The Blitz begins
Strangely for a Britain where all things German were then loathed, a German word was coined to describe the bombing of towns and cities the length and breadth of the country: Blitz, from Blitzkrieg, or lightning-war.
Earlier in 1940 London had been bombed in error by stray planes; industrial cities like Birmingham andLiverpool had been targeted in small raids, but it was not until a British raid on Berlin in retaliation provoked anger there that deliberate plans were made for all-out bombing of London and later of other major population centres, with the express desire of killing civilians as well as hitting strategic industrial and military targets.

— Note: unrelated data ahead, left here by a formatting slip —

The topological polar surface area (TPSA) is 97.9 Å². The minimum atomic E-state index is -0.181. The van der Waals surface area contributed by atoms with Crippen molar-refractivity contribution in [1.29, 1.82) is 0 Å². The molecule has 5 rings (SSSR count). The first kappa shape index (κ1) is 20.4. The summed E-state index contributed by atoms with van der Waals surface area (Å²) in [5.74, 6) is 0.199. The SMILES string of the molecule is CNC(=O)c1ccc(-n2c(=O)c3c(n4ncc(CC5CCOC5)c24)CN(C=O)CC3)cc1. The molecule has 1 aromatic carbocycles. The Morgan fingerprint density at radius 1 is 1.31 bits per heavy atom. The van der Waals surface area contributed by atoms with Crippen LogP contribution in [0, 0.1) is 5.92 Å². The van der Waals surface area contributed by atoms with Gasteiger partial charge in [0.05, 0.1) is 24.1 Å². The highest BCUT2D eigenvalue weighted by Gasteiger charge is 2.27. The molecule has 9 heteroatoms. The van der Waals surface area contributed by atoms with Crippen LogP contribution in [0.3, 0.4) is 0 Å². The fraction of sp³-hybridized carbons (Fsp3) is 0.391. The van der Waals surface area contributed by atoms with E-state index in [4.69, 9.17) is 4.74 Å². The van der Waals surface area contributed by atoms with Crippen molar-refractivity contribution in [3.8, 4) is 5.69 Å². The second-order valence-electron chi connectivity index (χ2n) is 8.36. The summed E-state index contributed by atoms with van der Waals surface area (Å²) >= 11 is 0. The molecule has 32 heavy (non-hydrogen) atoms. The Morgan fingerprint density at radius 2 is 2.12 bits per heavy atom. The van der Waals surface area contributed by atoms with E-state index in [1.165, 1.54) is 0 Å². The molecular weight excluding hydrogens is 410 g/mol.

Thus on September 7 1940 almost 900 German fighter and bomber planes crossed the Channel, and the bomber contingent rained high-explosives and incendiaries down on the Port of London and nearby residential areas. The same night another smaller raid followed this up. More than 400 Londoners died on the first of what proved to be 57 consecutive days of airborne terror.
In the late autumn of 1940 the Nazis extended their targets to 20 or more major cities, towns and ports. By the time the Blitz ended in May 1941 – the last raid of the campaign being on Birmingham on May 16 – more than 40,000 civilians had died; vast numbers of homes had been destroyed; but if anything the Blitz further strengthened the British will to resist. And, vitally, any attraction the American public may have felt towards Hitler and Germany was wiped away by the indiscriminate and callous slaughter of non-combatants.